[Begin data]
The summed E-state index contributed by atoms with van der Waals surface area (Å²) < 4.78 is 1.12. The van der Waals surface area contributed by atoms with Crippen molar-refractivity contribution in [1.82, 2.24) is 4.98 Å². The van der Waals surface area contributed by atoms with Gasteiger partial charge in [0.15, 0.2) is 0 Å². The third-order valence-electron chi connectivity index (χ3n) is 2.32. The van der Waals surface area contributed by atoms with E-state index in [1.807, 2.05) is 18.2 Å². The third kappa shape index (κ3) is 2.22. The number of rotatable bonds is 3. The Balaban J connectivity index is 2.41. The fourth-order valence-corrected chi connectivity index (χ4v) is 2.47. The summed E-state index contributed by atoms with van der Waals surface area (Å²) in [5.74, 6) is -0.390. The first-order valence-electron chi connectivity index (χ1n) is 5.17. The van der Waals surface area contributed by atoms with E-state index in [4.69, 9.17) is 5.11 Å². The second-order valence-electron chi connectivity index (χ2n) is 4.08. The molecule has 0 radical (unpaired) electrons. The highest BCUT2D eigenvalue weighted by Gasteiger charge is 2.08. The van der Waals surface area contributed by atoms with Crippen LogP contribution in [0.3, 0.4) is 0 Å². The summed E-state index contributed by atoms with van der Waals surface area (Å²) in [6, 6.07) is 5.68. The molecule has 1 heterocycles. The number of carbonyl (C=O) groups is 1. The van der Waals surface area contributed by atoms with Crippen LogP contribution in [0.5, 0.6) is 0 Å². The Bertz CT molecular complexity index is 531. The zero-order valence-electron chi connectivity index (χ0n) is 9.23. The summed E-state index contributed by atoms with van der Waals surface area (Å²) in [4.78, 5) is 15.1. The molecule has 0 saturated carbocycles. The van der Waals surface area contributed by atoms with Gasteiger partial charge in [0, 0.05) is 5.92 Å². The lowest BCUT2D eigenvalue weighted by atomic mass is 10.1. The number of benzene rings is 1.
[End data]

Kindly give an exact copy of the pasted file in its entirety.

The summed E-state index contributed by atoms with van der Waals surface area (Å²) < 4.78 is 1.12. The van der Waals surface area contributed by atoms with Crippen molar-refractivity contribution in [1.82, 2.24) is 4.98 Å². The van der Waals surface area contributed by atoms with Gasteiger partial charge in [0.15, 0.2) is 0 Å². The third-order valence-electron chi connectivity index (χ3n) is 2.32. The van der Waals surface area contributed by atoms with E-state index in [1.807, 2.05) is 18.2 Å². The third kappa shape index (κ3) is 2.22. The number of rotatable bonds is 3. The Balaban J connectivity index is 2.41. The fourth-order valence-corrected chi connectivity index (χ4v) is 2.47. The summed E-state index contributed by atoms with van der Waals surface area (Å²) in [5.74, 6) is -0.390. The first-order valence-electron chi connectivity index (χ1n) is 5.17. The van der Waals surface area contributed by atoms with E-state index in [4.69, 9.17) is 5.11 Å². The second-order valence-electron chi connectivity index (χ2n) is 4.08. The molecule has 0 radical (unpaired) electrons. The highest BCUT2D eigenvalue weighted by Gasteiger charge is 2.08. The van der Waals surface area contributed by atoms with Crippen LogP contribution in [0.3, 0.4) is 0 Å². The summed E-state index contributed by atoms with van der Waals surface area (Å²) in [6, 6.07) is 5.68. The molecule has 1 heterocycles. The number of carbonyl (C=O) groups is 1. The van der Waals surface area contributed by atoms with Crippen LogP contribution in [0.5, 0.6) is 0 Å². The Bertz CT molecular complexity index is 531. The zero-order valence-electron chi connectivity index (χ0n) is 9.23. The summed E-state index contributed by atoms with van der Waals surface area (Å²) in [4.78, 5) is 15.1. The molecule has 0 saturated carbocycles. The van der Waals surface area contributed by atoms with Gasteiger partial charge in [0, 0.05) is 5.92 Å². The lowest BCUT2D eigenvalue weighted by atomic mass is 10.1. The number of benzene rings is 1.